Luke drives on. The road has straightened now and the driving is easier but the sun has strengthened. HIs T-shirt is firmly stuck to him and he shifts in his seat again but without achieving any relief. A sign appears for a taverna in 1000 meters and he relaxes. He checks the rearview mirror and gulps. He slips into the forecourt of a traditional blue and white painted taverna and parks up under a mulberry tree. He slips the car out of gear and pulls on the handbrake in welcome shade as a scream escapes Maureen in the back. Kate and Luke, seatbelts now released, turn round swiftly.
Luke is sitting looking down to the Libyan sea and drinking a frappe - black with a little sugar. The girls are in the toilet. It is a pleasant enough little taverna and the frappe is fine, strong but good and cold. The girls have been in the toilet for some time now. Maureen was near hysterical and sobbing as Kate led her off but the taverna owner had scarcely appeared to notice as he shuffled from behind the till to take Luke's order. Luke had ordered only for himself - who knows how long this would take and in this heat ice melts quickly. He motions the owner over, orders a small beer, lights a cigarette and continues to wait.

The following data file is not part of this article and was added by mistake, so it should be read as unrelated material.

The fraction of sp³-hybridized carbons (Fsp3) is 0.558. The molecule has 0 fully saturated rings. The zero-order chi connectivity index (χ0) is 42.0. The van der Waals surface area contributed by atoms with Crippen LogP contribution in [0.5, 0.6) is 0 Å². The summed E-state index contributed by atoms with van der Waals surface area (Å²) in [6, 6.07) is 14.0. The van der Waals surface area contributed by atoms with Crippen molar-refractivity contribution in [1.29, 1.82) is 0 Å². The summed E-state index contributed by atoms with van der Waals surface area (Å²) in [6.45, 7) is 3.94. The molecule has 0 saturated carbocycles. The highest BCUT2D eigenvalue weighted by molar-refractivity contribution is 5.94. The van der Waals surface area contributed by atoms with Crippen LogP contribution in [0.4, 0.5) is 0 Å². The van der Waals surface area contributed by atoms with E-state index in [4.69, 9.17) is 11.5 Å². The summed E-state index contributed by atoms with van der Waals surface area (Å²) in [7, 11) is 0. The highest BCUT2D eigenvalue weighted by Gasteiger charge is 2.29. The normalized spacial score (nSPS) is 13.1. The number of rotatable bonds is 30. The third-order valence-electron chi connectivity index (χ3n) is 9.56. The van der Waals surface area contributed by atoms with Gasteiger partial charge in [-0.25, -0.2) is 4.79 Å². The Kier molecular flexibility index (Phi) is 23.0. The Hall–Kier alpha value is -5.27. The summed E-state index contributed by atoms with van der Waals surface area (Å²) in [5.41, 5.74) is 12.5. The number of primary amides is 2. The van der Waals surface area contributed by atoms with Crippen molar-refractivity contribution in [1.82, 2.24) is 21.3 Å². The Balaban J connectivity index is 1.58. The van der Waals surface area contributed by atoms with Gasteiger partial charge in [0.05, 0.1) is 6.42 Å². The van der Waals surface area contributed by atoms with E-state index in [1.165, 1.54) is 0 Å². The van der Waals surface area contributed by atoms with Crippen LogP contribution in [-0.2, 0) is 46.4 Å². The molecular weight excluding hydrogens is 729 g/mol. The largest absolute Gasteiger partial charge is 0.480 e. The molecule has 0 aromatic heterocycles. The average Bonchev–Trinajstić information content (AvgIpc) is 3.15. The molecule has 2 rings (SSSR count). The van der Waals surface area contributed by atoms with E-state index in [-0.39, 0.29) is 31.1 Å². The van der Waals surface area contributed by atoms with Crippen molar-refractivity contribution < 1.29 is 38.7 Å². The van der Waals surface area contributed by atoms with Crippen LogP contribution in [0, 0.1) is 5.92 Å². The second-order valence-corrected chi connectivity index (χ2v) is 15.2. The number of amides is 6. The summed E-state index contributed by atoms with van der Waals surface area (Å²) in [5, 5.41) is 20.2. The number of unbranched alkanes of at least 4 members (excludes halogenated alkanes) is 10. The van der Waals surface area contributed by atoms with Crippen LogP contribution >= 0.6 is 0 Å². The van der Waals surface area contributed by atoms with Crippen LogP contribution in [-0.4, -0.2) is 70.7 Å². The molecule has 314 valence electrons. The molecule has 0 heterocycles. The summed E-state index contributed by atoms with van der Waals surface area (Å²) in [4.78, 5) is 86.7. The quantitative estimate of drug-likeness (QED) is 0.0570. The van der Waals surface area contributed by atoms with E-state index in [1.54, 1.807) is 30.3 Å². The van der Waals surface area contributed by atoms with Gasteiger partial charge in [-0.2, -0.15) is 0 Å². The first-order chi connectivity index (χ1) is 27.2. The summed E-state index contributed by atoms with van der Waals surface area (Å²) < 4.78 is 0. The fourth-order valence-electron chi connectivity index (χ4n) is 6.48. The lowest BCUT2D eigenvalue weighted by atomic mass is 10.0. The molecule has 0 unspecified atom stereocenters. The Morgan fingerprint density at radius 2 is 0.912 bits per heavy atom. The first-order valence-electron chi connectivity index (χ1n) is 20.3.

Halfway down his beer Kate appears. Aunty Maureen is dogging her footfalls. Kate smiles wanly, unconvincingly. Maureen has paler streaks down her cheeks where her tears have flowed. They sit resignedly and Kate orders two glasses of raki - Maureen does not normally partake of alcohol but has decided to make an exception today - under the circumstances. Maureen is still green - a muddy pond bottom green. Not just her face, but pretty much all over.
Kate leans forward and in stage whisper describes how Aunty Maureen has been using a fake tanning foam since she arrived and how, on hearing of the clouds of mosquitoes common on the south coast had decided at the last moment, just before leaving the house, to slather almost half a tube of mosquito repellent on every exposed inch of herself. The green colour was clearly the result of a chemical reaction of some description, perhaps accelerated by the sun and the heat. Luke laughed. Kate scowled. Maureen burst into tears again.
Posted by Derek W Pearce at 10:50:00 pm